Inequality in Britain is so structured that it could be called “social engineering”, according to a new report.
The Social Mobility and Child Poverty Commission study looked at the people “running Britain”.
It said that those at the top are overwhelmingly educated at public schools and went to Oxford or Cambridge universities.
The most detailed study of its kind looked at over 4,000 people in top jobs in areas such as government, the judiciary, business and the media.
Just 7 percent of people in Britain go to public school—but they have a grip on our major institutions.
Some 71 percent of senior judges were educated at public schools, as were 62 percent of senior army officers and 55 percent of permanent secretaries in Whitehall.
Over 99 percent of people in Britain did not go to Oxford or Cambridge. But graduates from those universities make up
75 percent of senior judges and 59 percent of cabinet ministers.
Labour shadow education secretary Tristram Hunt said the study showed the Tories were failing to tackle inequality.
Labour has signed up for many of the Tories’ policies and is committed to sticking to its spending cuts if elected.
Football fans delivered a great response to the nasty Benefits Street programme last Saturday.
They unfurled a banner at a Middlesbrough football match reading, “Being poor is not entertainment”.
A second series of the Channel 4 show is being filmed in Stockton, Teesside. One fan, Steve, said, “Shows like this demonise working class people.”
Tory army plans off target by 39 years
Life is tough for young, working class people—but not dire enough to push them into the army.
The Ministry of Defence spent at least £2 million on an advertising campaign trying to sign people up to the Territorial Army, or Army Reserve.
Just 140 signed up in the first six months of this year.
The Tories want more reservists to make up for cutting the regular Army by 20,000. But it would take 39 years to meet its target at the current rate.
Millions of voters may be perplexed to have received yet another voter registration form from their council.
But it makes sense for councils. If voters don’t opt out of being on the open electoral roll, local authorities can sell the details on to private firms.
Councils made £250,000 over five years doing this.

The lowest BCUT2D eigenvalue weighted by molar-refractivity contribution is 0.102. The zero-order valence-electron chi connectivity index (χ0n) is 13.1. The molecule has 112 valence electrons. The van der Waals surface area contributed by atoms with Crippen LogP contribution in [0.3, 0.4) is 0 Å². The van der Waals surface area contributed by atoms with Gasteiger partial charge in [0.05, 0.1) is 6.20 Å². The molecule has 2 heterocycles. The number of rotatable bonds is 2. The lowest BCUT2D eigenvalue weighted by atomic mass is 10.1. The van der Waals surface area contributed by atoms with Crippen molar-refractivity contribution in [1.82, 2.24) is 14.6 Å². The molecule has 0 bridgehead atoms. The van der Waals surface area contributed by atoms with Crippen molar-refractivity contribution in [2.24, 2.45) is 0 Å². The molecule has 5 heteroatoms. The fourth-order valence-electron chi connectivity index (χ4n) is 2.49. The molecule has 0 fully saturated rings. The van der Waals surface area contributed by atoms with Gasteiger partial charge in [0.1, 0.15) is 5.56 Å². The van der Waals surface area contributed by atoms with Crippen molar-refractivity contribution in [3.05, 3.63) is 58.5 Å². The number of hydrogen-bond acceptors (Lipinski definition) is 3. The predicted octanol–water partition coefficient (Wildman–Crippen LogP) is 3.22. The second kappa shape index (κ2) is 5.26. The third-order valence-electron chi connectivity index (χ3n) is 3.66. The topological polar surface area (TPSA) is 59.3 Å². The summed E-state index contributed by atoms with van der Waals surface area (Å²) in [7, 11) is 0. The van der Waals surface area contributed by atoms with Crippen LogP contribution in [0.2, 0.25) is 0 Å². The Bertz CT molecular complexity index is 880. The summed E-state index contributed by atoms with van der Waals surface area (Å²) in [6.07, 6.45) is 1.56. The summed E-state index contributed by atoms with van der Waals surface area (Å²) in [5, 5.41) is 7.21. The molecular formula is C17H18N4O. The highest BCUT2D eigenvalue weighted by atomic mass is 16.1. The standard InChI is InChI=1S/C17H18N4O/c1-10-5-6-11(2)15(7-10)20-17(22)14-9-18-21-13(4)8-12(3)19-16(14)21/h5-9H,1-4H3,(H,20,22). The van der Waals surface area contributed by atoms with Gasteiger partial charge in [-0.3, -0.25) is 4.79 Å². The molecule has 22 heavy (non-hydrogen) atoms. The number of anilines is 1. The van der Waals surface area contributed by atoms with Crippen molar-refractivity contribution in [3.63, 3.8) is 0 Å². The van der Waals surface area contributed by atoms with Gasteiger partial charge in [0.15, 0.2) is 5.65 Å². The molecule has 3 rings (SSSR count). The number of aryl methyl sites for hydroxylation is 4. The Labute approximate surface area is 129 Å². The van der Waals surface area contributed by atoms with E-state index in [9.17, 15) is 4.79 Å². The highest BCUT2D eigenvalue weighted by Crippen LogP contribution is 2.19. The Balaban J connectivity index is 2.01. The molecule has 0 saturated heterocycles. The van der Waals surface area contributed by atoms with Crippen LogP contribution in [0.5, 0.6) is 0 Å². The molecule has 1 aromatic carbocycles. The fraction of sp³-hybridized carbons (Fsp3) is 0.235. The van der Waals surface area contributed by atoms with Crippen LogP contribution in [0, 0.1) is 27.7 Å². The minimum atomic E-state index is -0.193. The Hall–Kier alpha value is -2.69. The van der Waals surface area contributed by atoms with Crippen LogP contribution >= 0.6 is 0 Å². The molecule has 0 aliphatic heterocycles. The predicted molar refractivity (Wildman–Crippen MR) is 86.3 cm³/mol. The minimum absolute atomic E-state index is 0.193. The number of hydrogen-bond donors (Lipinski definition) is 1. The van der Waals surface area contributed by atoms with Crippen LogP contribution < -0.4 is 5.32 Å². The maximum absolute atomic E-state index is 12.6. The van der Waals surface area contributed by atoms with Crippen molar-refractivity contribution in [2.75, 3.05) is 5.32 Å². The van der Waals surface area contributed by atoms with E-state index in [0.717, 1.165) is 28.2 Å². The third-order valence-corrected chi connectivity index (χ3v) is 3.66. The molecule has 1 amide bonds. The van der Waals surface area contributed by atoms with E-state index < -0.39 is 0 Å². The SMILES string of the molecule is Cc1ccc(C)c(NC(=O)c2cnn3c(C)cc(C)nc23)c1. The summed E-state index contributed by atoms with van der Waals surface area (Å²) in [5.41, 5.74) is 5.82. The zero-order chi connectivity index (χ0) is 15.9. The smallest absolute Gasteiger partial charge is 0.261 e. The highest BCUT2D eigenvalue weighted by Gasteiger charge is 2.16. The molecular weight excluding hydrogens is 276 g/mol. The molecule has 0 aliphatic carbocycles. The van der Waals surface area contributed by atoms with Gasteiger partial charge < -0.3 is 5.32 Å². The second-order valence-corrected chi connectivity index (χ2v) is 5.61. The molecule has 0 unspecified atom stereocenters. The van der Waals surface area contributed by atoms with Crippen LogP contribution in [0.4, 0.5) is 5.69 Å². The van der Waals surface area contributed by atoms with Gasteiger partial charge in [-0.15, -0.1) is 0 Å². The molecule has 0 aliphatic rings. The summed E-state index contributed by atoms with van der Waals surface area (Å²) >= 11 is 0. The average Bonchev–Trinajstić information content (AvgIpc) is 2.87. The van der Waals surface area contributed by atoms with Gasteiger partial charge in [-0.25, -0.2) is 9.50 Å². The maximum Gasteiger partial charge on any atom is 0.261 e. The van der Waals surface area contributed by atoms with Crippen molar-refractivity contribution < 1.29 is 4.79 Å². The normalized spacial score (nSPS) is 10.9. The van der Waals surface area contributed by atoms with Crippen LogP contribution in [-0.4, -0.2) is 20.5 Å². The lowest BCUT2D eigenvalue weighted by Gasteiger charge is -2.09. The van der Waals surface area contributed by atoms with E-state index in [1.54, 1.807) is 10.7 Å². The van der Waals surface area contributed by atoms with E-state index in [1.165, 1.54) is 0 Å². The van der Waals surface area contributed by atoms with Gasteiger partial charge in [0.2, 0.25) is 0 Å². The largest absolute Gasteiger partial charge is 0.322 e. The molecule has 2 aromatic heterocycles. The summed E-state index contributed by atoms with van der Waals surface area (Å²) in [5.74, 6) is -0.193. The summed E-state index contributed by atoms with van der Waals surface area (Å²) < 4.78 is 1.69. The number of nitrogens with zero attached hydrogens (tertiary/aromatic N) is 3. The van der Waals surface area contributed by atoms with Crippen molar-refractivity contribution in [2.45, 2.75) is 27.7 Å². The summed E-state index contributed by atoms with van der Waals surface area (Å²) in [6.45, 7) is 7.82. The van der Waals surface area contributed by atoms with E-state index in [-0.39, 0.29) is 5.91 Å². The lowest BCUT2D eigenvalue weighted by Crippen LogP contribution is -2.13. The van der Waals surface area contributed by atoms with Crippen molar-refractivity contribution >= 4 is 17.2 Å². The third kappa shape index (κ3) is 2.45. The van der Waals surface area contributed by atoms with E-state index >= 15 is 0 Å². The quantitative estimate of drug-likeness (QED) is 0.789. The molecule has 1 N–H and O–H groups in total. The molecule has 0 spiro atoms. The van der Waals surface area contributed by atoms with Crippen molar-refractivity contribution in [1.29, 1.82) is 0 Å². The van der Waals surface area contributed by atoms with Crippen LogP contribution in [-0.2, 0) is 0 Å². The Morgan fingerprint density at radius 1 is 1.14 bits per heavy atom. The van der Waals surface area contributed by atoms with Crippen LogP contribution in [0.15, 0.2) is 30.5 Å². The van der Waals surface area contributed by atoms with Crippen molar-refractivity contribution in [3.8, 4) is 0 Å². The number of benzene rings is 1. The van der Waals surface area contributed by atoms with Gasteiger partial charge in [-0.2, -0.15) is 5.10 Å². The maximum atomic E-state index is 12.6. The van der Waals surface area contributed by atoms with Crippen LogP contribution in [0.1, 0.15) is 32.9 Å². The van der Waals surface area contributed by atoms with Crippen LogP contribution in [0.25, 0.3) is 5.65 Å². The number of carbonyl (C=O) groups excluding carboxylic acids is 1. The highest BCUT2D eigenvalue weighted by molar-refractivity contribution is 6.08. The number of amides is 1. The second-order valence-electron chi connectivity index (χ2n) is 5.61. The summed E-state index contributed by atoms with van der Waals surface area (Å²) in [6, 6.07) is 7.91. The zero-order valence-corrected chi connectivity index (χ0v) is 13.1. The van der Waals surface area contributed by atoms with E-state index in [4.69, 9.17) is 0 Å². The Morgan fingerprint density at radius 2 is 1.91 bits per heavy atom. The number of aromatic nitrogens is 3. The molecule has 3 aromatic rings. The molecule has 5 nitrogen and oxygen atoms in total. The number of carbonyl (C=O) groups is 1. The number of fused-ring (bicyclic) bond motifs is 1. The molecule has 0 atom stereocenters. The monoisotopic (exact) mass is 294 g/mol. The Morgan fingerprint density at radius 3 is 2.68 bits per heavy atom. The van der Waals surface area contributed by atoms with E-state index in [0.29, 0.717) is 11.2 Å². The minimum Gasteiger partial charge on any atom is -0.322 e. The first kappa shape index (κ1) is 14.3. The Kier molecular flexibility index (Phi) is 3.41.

Gas boss can’t get through either
It’s nice to see that it isn’t always poor people suffering at the hands of crap, under-funded services.
British Gas boss Stephen Benyon was stuck on hold for nearly an hour last week while trying to get through to a utilities firm.
His despair drove him to tweet, “45 minutes on hold to @nationalgriduk —I give up”.
While there he could have had a look at some similar tweets sent to @BritishGasHelp.
These include, “On hold for 50 minutes with no answer, now on hold for over an hour with
no answer, surely this isn’t acceptable British Gas?”
Some bosses don’t even have to pretend to work to get handouts. Michael Tobin, chief executive of Telecity, is getting £750,000 specifically for doing no work at all.
The handout is in place of Tobin working out his notice.
Pollster ComRes surveyed MPs on what they read during their extensive summer break.
The top answer was Thomas Piketty’s book on inequality, Capital in the Twenty First Century, followed by Charles Moore’s biography of Margaret Thatcher.
So they’ve learnt about the scale of inequality and how to make it bigger.
Tory MP says ‘Enoch Powell was right’
Tory MP Sir Gerald Howarth has jumped on the Islamophobic bandwagon to claim that disgraced racist Enoch Powell was right.
He wrote, “Clearly, the arrival of so many people of non-Christian faith has presented a challenge, as so many of us, including the late Enoch Powell, warned decades ago.
“Recent events have illustrated that some of these new arrivals have a very different ethos from traditional Christian schools and we are right to intervene to prevent them from teaching divisive ideology to children born here.”
FAT CAT OF THE WEEK
Sir Martin Sorrell
Head of ad giant WPP. He grabbed a £30 million package last year—more than any other FTSE 100 boss.
“It’s not pay,” he explained–because much of it was apparently based on “performance”. “If people can appreciate that then fair enough, if they don’t then fine,” he added.
You don’t have to be posh to work here...
The Spectator magazine—it’s not just for poshos. Editor Fraser Nelson has said he doesn’t want applicants for internships to list their education on CVs.
Apparently it is “annoying” to be “landed with someone only there because Uncle Henry called in a favour for his son”. It isn’t clear how not listing education on CVs will stop rich mates doing favours for each other.
Boris Johnson’s daughter Lara Johnson Wheeler recently completed a two?month internship at the Spectator. She wrote about gap years.
THE THINGS THEY SAY...
‘Begging will not be tolerated’
Commander Alison Newcomb from the Metropolitan Police explains why homeless people were arrested at 4am in raids across London
‘I’ve always told Douglas (Carswell) that he is not a true Conservative, he is an anarchist or communist’
Tory Eurosceptic MP Philip Davies on Douglas Carswell, who has defected to Ukip
‘I stab people in the front, not the back’
‘The world’s always been messy … we’re just noticing now in part because of social media’
US president Barack Obama
‘We don’t have a strategy yet’
US president Barack Obama explains his plans for the Middle East
The Daily Mirror denounces panda Ai Hin of Chengdu Giant Panda Breeding Research Centre for not being pregnant